MOVIE REVIEW: 3POL TROBOL: HULI KA BALBON! (Rodel Nacianceno, 2019)

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Sorry, mahal kita Coco Martin, but you will never be Fernando Poe, Jr. Huwag mo sayangin ang husay mo sa pag-arte sa ganitong mga regressive at problematic na pelikula na dapat namatay na noong ‘90s.

Napaka-helpless ng character ni Jennylyn Mercado dito. Nung nagsusuntukan sina Coco at Sam Milby, wala siyang ginawa kundi sumigaw sa gilid ng batis ng “Tama na, tumigil ka na! Pol, mag-ingat ka Pol!” Ganito yung tipo ng mga babae na nagrereklamo sa social media na di sila pinapaupo ng mga lalaki sa MRT. Jusko itatakwil ka ng Gabriela ghorl!

Wasted opportunity na hindi kinuha si Maxine Medina pantapat sa tucked Paloma character ni Coco. Pero at least nalaman ko na fan siya ng White Chicks sa dami ng ginaya dito.

Lakas ng tawa ko nung yung isa sa mga goons hinawakan sa baba si Rowell Santiago para i-check kung buhay pa siya after ng ambush.

Lastly, natuwa ako kasi nagpunta sila sa probinsya namin na Balete, Batangas pero bakit walang punto yung mga nakatira dun. Ah ah naman paano baga nangyari iyun? Nakakaadwa naman aring si Coco baka masampiga ko ay lungangi iyan.

Rating: ★☆☆☆☆

MOVIE REVIEW: YOU ARE THE ONE (Cathy Garcia-Molina, 2006)

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“You Filipinos are so melodramatic. You’re not even my girlfriend and you, like, expect me to give you my soul or something.”

HAHAHAHAHAHA!!

May truth behind it pero deserve pa rin ni Vernard (Sam Milby) masampal.

Salamat Sally Malasmas (Toni Gonzaga), ang naghiganti para sa lahat ng mga Pinoy na na-deny ang US visa.

(Seriously though, this film’s an underrated gem.)

Rating: ★★★★☆

 

MOVIE REVIEW: THE PRENUP (Jun Lana, 2015)

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SPOILER ALERT!!

My notes on The PreNup:

1. If there was one word to describe this movie, it would have to be shrill. Most of the characters delivered their lines a pitch higher than their normal speaking voice. Even the situations felt heightened to an absurd degree that was neither funny funny nor weirdly funny. I was surprised this wasn’t directed by Wenn Deramas.

2. Jennylyn Mercado was a delight to watch in English Only, Please. She was fine here as well but there just wasn’t enough good material for her to work on. With this and the upcoming Walang Forever, I hope that she wouldn’t get typecast in the usual kooky jologs role that really puts the manic in Manic Pixie Dream Girl. Oh, I liked that her character kept talking to herself. She was like a walking Facebook status update. I could definitely relate in all that craziness.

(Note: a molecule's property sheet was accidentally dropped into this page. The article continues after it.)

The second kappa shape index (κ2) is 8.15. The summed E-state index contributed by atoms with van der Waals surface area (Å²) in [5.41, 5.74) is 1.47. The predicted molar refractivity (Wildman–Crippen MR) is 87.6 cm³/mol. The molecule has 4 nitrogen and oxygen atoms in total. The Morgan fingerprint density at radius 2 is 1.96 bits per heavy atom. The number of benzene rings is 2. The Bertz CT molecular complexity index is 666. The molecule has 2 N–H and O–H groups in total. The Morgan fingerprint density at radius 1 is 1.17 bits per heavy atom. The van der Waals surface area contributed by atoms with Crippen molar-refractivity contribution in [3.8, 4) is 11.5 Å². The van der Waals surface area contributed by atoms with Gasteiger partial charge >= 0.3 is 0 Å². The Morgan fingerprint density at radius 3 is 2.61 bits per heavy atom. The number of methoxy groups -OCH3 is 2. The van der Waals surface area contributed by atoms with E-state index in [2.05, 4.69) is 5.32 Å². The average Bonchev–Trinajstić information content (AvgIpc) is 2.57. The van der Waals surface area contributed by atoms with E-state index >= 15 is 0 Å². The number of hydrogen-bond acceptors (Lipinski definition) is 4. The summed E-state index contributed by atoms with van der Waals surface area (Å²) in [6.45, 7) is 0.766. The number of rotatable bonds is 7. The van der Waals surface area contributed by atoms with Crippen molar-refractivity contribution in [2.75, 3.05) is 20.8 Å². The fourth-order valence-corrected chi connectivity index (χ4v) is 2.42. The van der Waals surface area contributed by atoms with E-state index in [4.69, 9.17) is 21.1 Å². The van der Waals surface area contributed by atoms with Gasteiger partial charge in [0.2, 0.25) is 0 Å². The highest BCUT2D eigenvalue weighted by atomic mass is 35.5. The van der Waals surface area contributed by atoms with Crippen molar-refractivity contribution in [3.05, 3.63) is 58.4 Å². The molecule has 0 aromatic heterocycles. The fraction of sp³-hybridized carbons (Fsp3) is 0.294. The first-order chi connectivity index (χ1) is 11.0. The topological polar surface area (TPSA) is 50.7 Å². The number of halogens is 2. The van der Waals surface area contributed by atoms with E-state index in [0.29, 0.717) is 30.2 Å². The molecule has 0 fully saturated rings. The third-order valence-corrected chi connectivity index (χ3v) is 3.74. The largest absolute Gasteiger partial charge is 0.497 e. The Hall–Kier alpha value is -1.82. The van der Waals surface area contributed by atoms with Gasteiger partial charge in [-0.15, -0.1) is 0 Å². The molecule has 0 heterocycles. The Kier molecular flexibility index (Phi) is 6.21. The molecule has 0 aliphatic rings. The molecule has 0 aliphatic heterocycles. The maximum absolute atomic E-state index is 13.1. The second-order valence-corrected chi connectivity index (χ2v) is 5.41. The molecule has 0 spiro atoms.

3. Why can’t there be more diversity of gay characters in Pinoy comedies? Do we really have to see the same stereotypical shrieking gay dressed in rainbow-colored outfits? Gardo Versoza (playing one of Jennylyn’s adoptive fathers) sounded like he recently got castrated. Besides, I don’t know any self-respecting gay that would wear a multi-colored, polka-dotted dress shirt unless they have a “Multi-Colored, Polka-Dotted Dress Shirt Theme Day” in the office. In another scene, he was wearing a fitted purple shirt, leopard scarf, and puruntong shorts. Why dear, why?

4. Speaking of adoptive fathers, the other half was played by Dominic Ochoa who was probably just a decade older than Jennylyn. How was that even possible? One of the adopted sisters was played by the delightful Melai Cantiveros and she had a Bisaya accent that was never explained as well.

5. To be honest, Melai completely stole the movie with her outrageous characterization and wicked slapstick comedy. Nothing made sense but her croaking frog scene made me laugh so hard that I actually decided to raise the movie’s rating a star higher.

6. One scene (shown in the trailer) had Jennylyn and Sam Milby engaged in a loud banter that never bothered the other passengers. If I bought an expensive ticket to fly first class and I ended up behind these two loudmouths and their endless bickering, bodies would have flown out the plane.

7. Awkward closet gay joke. Really awkward.

8. Jun Lana is an incredibly talented filmmaker and he directed the beautiful film Bwakaw. I was surprised with all of the continuity errors and technical issues in this movie. In one scene, Jennylyn was writing down everything that she was hearing but the shot prior to that showed the exact same line that she would eventually hear. Was she psychic? Yet in another, she opened her bedroom door saying “Katok ka kasi ng katok” even if Sam was just calling out her name. And how in the world did she end up in a room overlooking the Fort Strip when the previous scene showed her in the MOA grounds? A psychic and a teleporter. Wow!

9. In case you’re curious, Sam did well in his topless shots.

10. The actual prenup wasn’t brought up until midway through the movie when it transformed into a langit vs. lupa clash of clans that was purely offensive and tragically unfunny. Besides, Jennylyn’s house was bigger than our entire street, how could her family even be mistaken as poor? And don’t even bother asking about the ending. Like we’d expect anything else. Yes, everyone had an instant change of heart in the end and they lived happily ever after. Confetti! Confetti! Wooooh!!